The capital is aiming to attract 3.9 million visitorsAugust 4, 2015 9:00
The UAE’s purchase power
How do the UAE’s wealthy residents spend their cash? All the glitz, fashion, and glamour of the Emirates is there for the taking – if you can afford it.
May 17, 2010 5:52 by kippreport
If you’re in the market for a wedding dress that is the stuff of fairytales and fantasy, consider the precious-stone encrusted creation by Japanese designer Yumi Katsura. His masterpiece was priced at a cool one billion Japanese yen ($8.5 million), and debuted at the star-studded Dubai Fashion and Diamonds Show in 2006.
Katsura’s work of art featured 1,000 inlaid pearls, a 5-carat white gold diamond, and a green 8.8-carat diamond emblem.
What’s the price of an aluminum license plate in the Emirates? Would you believe $14.3 million?
Here, the head of Emirates Auction, Abdulla al Mannaie, poses with the no. 1 license plate that made history, capturing the world’s record for the most expensive to date.
The sale made worldwide headlines in 2008, when businessman Saeed Abdul Ghafour Khouri paid AED 52.2 million for the plate, capturing the record previously held by Abu Dhabi plate number 5, bought at auction for $6.8 million by stock broker Talal Khouri in 2007.
The oil-rich region is “driven by car culture,” wrote ABC News regarding the sale.
“Vanity plates are a matter of personal pride and indulgence,” the report added.
Would you pay $14.3 million to be number one?
Journalists at Kipp were skeptic when we heard about the Burj Al Arab’s $7,440 cocktail. Undaunted, we called the iconic hotel to inquire. Shockingly, the hotel receptionist confirmed the price, asking if Kipp wanted to make a reservation. Kipp politely declined.
The Burj Al Arab hotel began offering what is billed as the “world's most expensive cocktail” in 2008, according to the US News and World Report.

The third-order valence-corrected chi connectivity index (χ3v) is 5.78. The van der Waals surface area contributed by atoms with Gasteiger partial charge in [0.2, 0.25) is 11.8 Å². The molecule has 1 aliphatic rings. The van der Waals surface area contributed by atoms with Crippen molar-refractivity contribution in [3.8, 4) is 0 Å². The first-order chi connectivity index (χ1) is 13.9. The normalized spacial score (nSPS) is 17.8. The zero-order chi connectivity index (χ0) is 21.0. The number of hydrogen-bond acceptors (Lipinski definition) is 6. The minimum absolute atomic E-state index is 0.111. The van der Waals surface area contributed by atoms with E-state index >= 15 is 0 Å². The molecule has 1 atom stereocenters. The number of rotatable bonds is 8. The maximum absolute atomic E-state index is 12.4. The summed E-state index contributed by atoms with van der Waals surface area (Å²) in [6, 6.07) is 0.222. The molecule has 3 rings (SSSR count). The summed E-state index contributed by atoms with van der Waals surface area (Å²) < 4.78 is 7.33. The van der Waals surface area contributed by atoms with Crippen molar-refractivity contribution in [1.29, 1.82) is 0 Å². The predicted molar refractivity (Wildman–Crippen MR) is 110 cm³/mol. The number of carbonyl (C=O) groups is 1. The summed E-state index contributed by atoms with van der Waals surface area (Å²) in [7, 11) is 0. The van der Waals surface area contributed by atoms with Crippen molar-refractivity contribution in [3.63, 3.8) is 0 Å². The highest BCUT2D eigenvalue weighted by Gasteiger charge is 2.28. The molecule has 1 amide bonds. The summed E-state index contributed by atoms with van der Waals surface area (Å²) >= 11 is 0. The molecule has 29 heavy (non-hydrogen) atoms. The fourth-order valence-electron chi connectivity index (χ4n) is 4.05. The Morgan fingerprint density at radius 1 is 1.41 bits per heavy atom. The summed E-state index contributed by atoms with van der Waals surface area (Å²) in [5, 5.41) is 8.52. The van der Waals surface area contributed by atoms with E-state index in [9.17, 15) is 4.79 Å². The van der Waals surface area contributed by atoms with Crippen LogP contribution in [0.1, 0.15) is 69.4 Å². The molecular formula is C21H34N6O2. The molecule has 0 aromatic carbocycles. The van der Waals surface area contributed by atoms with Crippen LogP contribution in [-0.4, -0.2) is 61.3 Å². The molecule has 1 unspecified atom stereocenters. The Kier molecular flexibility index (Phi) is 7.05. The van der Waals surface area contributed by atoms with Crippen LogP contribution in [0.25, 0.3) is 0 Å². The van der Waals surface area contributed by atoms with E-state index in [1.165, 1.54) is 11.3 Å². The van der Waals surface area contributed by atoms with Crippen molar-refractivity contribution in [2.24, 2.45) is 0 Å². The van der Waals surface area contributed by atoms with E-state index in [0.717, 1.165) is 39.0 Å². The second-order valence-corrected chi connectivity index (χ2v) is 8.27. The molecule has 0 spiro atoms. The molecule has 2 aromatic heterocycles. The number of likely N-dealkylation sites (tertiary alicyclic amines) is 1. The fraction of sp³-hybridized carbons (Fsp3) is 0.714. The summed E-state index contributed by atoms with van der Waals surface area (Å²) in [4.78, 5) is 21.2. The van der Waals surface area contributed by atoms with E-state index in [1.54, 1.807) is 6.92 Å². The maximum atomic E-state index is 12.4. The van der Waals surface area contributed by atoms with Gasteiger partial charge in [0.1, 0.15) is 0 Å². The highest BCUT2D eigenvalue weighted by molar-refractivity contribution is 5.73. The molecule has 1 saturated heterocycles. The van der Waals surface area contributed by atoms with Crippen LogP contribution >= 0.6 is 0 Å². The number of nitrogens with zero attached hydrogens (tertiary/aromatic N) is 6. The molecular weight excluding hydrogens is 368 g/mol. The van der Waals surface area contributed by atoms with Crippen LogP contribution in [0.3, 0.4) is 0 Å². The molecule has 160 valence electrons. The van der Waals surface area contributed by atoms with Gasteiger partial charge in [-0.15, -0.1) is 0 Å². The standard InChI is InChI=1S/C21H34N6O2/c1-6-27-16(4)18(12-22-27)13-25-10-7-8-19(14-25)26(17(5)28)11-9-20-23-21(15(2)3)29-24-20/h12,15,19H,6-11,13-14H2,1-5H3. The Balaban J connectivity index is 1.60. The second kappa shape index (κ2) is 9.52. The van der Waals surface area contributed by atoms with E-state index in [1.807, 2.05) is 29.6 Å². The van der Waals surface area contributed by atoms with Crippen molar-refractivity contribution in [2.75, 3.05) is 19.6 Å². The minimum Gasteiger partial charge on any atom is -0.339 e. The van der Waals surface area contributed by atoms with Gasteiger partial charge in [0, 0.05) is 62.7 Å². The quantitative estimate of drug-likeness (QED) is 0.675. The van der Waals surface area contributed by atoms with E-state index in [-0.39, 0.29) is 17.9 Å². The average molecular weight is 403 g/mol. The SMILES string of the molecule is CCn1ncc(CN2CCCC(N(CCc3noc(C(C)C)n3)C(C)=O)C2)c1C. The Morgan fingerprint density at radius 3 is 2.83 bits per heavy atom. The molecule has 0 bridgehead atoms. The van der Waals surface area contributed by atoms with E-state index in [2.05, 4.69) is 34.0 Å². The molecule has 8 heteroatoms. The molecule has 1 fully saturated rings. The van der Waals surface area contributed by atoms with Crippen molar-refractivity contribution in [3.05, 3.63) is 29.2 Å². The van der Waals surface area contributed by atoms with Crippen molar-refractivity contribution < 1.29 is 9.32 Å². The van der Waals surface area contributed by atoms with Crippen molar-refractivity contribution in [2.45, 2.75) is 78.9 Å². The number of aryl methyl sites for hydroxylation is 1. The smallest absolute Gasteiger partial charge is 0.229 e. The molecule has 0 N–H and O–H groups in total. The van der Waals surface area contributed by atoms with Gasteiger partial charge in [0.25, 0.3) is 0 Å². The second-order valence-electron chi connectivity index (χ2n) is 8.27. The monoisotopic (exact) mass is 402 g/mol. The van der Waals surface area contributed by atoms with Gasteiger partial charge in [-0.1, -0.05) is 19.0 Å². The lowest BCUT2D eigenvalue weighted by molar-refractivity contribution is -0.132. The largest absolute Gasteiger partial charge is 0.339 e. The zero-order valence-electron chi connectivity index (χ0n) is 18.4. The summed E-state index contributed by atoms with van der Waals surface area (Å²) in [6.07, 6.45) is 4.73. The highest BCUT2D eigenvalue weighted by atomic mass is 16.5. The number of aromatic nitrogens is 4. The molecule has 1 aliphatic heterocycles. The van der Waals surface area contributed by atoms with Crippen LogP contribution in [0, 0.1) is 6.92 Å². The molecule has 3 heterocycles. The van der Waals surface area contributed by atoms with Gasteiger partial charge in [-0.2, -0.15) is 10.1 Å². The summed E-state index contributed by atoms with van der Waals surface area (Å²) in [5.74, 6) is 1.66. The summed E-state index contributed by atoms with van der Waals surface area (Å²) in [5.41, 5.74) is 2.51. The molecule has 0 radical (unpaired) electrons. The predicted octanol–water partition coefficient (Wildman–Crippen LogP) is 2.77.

Made from 55-year-old Macallan single-malt Scotch, the drink includes custom-crafted bitters, and ice cubes made from waters near the Scottish distillery. The alcoholic indulgence is served in an 18-carat gold Baccarat tumbler.
What about a $31 million party, replete with billionaires, supermodels, and a record-breaking fireworks display that organizers estimated to be 10 times larger than that seen at the Beijing Olympic games and visible from space?
This multi-million dollar extravaganza, held in Dubai, celebrated the opening of the Atlantis resort on The Palm Jumeirah in 2008. Billed as “a party to end all parties,” the invitations were reportedly encrusted with “hundreds of pounds worth of Swarovski crystals,” according to The Daily Telegraph.
Are you a true chocolate lover? How much would you pay for a truffle?
What about $250 a bite?
The upscale Chocopologie Chocolatier, maker of the world’s most extravagant chocolate truffle, will open two café boutiques in the UAE.
The world-renowned chocolatier “transforms the raw material into molded chocolates and jumbo truffles in flavors like passion fruit, black currant, and amaretto-mocha,” The New York Times said of the luxurious creations.
Enticing news for UAE’s chocolate connoisseurs – and for the pittance of $250 each, who could resist?
Rumored to have cost more than $300 million, Dubai’s most expensive yacht is owned by Sheikh Mohammed bin Rashid Al Maktoum, ruler of Dubai.
‘The Dubai’ measures 158 meter long and reportedly boasts extravagant amenities like a disco, full-sized cinema, a helipad, and a submarine storage facility.
It was the largest and most expensive yacht in the world until the launch of Roman Abramovich’s Eclipse last year.
If you have a penny, you might save it for the world’s most expensive fountain, located in Dubai.
The $217 million creation is aptly named Dubai Fountain, and was constructed by WET Design (of Bellagio, Las Vegas fame).
The fountain got its sensible name in a competition where fifteen contestants suggested the title “Dubai Fountain.” The winning entrants shared a prize of AED 100,000.
Situated adjacent to Burj Dubai, Dubai Fountain offers a dazzling show of light, color, water, and music. With so much extravaganza, you might just forget to toss your penny.
The world’s most expensive female camel fetched a tidy $2.7 million at a camel beauty pageant – the lovely lady was no shrinking violet, she was a beauty pageant winner (the pageant was celebrating the cultural importance of the camel in Gulf traditions).
The Crown Prince of Dubai, Sheikh Hamdan bin Mohammed bin Rashed Al-Maktoum, owns the world’s priciest specimen.
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